- The Washington Times - Tuesday, December 2, 2003

Growing up in Michigan, we always had New Year’s Day and the bowls. The ones we watched usually involved the Big Ten. We watched the Rose Bowl, especially because Michigan was in it so many times in the late ‘80s. I grew up knowing that on Jan.1 I was going to get together with a bunch of my buddies and watch the Rose Bowl, the Peach Bowl, the Cotton Bowl, etc.

Each bowl had a tradition. But since then, a lot of those traditions have been broken because of sponsorships. Now it’s not called the “Cotton Bowl.” Now it’s “some sponsor and the Cotton Bowl.” Some bowls aren’t around anymore. And some bowls don’t have a name anymore, just a sponsorship.

Everything always changes because of money. The leagues get so much money. And that’s a good thing because it doesn’t just benefit football. For instance, my wife was a swimmer at Michigan, and she got a lot of benefit from the money football and basketball made. And it goes on down the line. A team like Marshall makes some money in a bowl game, and it helps its whole league.

But one of the bad things is that the money has ruined the traditions. The way the BCS has evolved, come Jan.1 you have one game that means something. All the rest of them are just there to fill TV time or to give guys an opportunity to play.

Everybody has certain attachments; I obviously have one to the Rose Bowl because I was able to go there and it was a Big Ten bowl for so long. But those attachments aren’t as strong as they used to be. I think that’s been stolen from that time of year, when everybody used to look forward to the bowls. Now you’ve only got one game that means something.

You might think I would want a BCS system. When I was at Michigan in 1997, we so-called “shared” a national championship. But being the traditional guy that I am, I can deal with that because I got a chance to play in the Rose Bowl. And that was my dream growing up.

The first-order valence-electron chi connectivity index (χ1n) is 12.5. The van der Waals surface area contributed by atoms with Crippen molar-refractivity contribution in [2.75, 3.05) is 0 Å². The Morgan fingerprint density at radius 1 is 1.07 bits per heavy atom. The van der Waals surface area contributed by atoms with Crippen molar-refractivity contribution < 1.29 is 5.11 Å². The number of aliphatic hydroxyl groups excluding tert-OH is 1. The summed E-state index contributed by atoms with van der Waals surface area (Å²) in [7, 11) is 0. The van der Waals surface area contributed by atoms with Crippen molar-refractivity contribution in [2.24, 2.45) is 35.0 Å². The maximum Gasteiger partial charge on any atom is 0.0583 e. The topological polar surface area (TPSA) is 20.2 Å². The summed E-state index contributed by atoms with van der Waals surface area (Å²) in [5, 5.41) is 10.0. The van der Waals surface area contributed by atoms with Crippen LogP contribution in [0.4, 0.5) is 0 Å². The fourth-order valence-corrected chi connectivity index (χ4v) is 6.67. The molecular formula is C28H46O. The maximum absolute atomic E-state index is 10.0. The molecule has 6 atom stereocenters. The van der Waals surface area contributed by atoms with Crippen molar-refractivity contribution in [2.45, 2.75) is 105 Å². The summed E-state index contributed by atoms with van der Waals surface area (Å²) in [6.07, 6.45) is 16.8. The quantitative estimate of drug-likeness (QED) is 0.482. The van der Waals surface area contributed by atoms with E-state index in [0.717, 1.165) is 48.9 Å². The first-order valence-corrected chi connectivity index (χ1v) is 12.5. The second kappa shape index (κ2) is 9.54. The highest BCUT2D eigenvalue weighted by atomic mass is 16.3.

Some people would say, “Well, if we were able to play Nebraska that year, there would have been a cut-and-dried No.1.” Yeah, there would have been. But in a lot of years there’s a question about who should be No.2 and whether No.3 might have a better shot to beat the top team or whatever. There’s always going to be controversy until there is some kind of a playoff system.

I don’t believe that’s the right way to go. I don’t think a playoff system is going to happen in college football. The universities won’t let it happen, even though the money obviously would be good because you would have 16 or 32 teams and a lot of interest in every game that’s played.

The season as it is, guys get to school before school starts, and freshmen never get a chance to get acclimated to their classes and get a good jump on their education. A lot of that time that should be spent in the first semester is made up during the second semester. And if you have a playoff, you start digging into that semester as well.

The reality is that 90 percent of college football players aren’t going to play in the NFL for any length of time. They’re not going to make a life out of it. They need that education and that degree to get a job and to be successful in other areas of life. In my opinion, I think it would be a great disservice to 18- to 22-year-olds to give up so much in academics just to make some money for other people.

In my perfect college season, I would throw the BCS, the playoffs and everything else out the window and go back to the traditional system. I would make every guy in every bowl game at the end of the year feel like he was playing for something. Let’s go back to something that’s traditional, something that’s worked for many, many years.

Time for the readers. One wrote in to correct me on something I wrote last week. I said that Fielding H. Yost designed the winged helmet at Michigan; a reader correctly noted that the helmet was designed by Fritz Crisler in 1938. Yost was athletic director when Crisler was hired.

I wasn’t completely sure about that last week. I ended up going home and finding out it was Fritz Crisler. It was my mistake, and I appreciate one of the readers pointing that out to me.

Several other readers had things to say about our play-calling, questions about why we seem to be passing when we could be running. One noted that I appeared to be angry on the sideline in the Miami game.

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